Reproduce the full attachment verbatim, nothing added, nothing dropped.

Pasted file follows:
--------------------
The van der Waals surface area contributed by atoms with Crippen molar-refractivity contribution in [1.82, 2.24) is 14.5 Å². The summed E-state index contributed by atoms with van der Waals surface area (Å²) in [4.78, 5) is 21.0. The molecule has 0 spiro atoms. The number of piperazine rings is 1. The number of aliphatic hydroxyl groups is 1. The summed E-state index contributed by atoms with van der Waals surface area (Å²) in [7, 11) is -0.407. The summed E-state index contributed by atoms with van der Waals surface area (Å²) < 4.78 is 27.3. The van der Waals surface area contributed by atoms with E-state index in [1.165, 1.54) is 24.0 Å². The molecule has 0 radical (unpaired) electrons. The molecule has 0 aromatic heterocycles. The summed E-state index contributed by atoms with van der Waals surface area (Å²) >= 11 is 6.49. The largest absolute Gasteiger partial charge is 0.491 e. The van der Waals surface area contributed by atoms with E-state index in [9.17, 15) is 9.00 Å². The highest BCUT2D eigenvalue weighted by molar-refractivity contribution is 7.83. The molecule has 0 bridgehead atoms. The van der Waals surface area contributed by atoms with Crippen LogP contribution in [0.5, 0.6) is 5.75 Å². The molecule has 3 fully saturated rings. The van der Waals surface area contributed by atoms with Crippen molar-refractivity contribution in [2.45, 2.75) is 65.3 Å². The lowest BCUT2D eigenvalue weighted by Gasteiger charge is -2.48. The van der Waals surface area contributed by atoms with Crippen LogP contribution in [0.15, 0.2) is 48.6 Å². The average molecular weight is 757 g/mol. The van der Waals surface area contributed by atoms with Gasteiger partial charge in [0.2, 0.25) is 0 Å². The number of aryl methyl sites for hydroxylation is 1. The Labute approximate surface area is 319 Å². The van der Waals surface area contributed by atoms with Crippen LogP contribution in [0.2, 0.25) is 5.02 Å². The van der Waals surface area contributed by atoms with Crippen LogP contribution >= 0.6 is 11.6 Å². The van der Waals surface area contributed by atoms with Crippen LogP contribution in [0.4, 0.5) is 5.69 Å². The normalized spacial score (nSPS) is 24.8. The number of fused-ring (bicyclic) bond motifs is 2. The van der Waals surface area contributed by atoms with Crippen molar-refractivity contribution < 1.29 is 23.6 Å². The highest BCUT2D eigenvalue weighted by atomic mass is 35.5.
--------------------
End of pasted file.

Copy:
The van der Waals surface area contributed by atoms with Crippen molar-refractivity contribution in [1.82, 2.24) is 14.5 Å². The summed E-state index contributed by atoms with van der Waals surface area (Å²) in [4.78, 5) is 21.0. The molecule has 0 spiro atoms. The number of piperazine rings is 1. The number of aliphatic hydroxyl groups is 1. The summed E-state index contributed by atoms with van der Waals surface area (Å²) in [7, 11) is -0.407. The summed E-state index contributed by atoms with van der Waals surface area (Å²) < 4.78 is 27.3. The van der Waals surface area contributed by atoms with E-state index in [1.165, 1.54) is 24.0 Å². The molecule has 0 radical (unpaired) electrons. The molecule has 0 aromatic heterocycles. The summed E-state index contributed by atoms with van der Waals surface area (Å²) >= 11 is 6.49. The largest absolute Gasteiger partial charge is 0.491 e. The van der Waals surface area contributed by atoms with E-state index in [9.17, 15) is 9.00 Å². The highest BCUT2D eigenvalue weighted by molar-refractivity contribution is 7.83. The molecule has 0 bridgehead atoms. The van der Waals surface area contributed by atoms with Crippen LogP contribution in [0.5, 0.6) is 5.75 Å². The molecule has 3 fully saturated rings. The van der Waals surface area contributed by atoms with Crippen molar-refractivity contribution in [2.45, 2.75) is 65.3 Å². The lowest BCUT2D eigenvalue weighted by Gasteiger charge is -2.48. The van der Waals surface area contributed by atoms with Crippen LogP contribution in [0.15, 0.2) is 48.6 Å². The average molecular weight is 757 g/mol. The van der Waals surface area contributed by atoms with Gasteiger partial charge in [0.2, 0.25) is 0 Å². The number of aryl methyl sites for hydroxylation is 1. The Labute approximate surface area is 319 Å². The van der Waals surface area contributed by atoms with Crippen LogP contribution in [0.2, 0.25) is 5.02 Å². The van der Waals surface area contributed by atoms with Crippen LogP contribution >= 0.6 is 11.6 Å². The van der Waals surface area contributed by atoms with Crippen LogP contribution in [0.4, 0.5) is 5.69 Å². The normalized spacial score (nSPS) is 24.8. The number of fused-ring (bicyclic) bond motifs is 2. The van der Waals surface area contributed by atoms with Crippen molar-refractivity contribution < 1.29 is 23.6 Å². The highest BCUT2D eigenvalue weighted by atomic mass is 35.5.